Naomi Xu Elegant, Fortune, December 8, 2020
The U.S. House of Representatives on Monday passed a bill to let residents of Hong Kong live and work in the U.S. through a form of humanitarian relief that’s reserved for people from regions struck by war, natural disaster, or other dire circumstances.
The bill aims “to protect Hong Kongers facing persecution under the Chinese government’s tightening grip” by allowing Hong Kong residents who have been “targeted for exercising their democratic freedoms” to seek refuge in the U.S., according to a Monday press release from Rep. Tom Malinowski (D–N.J.), one of the bill’s sponsors.
The act would allow Hong Kong residents who are already in the U.S. and who fear political persecution in Hong Kong to remain in the country. It would also expedite refugee applications from Hong Kong residents and exclude them from the U.S. government’s annual cap on refugee admissions, which the Trump administration cut to an all-time low earlier this year.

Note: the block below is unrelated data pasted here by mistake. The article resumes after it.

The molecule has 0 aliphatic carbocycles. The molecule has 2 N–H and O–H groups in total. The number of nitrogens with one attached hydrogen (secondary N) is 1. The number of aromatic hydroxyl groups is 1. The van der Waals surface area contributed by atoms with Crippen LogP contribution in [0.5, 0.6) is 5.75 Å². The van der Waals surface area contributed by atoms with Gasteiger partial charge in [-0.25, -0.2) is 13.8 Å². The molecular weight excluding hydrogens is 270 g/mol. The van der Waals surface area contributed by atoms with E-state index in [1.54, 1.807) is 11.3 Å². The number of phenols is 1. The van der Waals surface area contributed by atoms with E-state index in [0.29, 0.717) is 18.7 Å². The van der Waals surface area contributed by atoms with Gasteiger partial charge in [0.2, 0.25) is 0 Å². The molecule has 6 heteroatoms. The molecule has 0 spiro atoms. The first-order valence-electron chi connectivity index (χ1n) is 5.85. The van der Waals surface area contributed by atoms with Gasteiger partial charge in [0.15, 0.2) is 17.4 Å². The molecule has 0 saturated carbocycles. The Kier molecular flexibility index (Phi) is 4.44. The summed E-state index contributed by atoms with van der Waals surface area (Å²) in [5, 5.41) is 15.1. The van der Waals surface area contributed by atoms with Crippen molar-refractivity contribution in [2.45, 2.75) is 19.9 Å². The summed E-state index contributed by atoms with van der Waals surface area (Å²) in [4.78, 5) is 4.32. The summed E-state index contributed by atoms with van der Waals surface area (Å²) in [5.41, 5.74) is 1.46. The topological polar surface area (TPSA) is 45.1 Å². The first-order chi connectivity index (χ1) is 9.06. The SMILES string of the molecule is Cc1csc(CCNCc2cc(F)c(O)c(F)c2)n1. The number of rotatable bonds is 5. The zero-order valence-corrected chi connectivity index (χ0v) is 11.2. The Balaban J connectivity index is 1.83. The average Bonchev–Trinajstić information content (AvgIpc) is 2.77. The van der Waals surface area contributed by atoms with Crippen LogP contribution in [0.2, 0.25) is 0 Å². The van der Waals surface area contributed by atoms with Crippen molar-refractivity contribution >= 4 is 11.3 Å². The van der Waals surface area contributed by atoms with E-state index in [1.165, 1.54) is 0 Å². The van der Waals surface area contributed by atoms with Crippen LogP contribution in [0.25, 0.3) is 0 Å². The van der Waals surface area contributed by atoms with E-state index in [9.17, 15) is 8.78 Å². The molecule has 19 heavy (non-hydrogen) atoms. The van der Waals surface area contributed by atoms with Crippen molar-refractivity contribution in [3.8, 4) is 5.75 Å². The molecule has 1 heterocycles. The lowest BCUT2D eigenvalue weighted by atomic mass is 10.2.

Malinowski and Rep. Adam Kinzinger (R–Ill.) introduced the legislation, titled the Hong Kong People’s Freedom and Choice Act, which must gain Senate approval and President Donald Trump’s signature before becoming law.
The bill grants Hong Kong residents Temporary Protected Status, a special U.S. immigration designation given to people from regions that are deemed unsafe.
There are currently ten countries on the TPS list: El Salvador, Haiti, Honduras, Nepal, Nicaragua, Somalia, Sudan, South Sudan, Syria, and Yemen. The Trump administration last year declined to extend TPS to people from Venezuela, while a coalition of mostly Democrats proposed a bill to do so.
Hong Kong would be the wealthiest region by far to receive a TPS designation, with a gross domestic product per capita of roughly $49,000, more than ten times that of El Salvador, currently the country with the highest GDP per capita on the TPS list, according to World Bank data.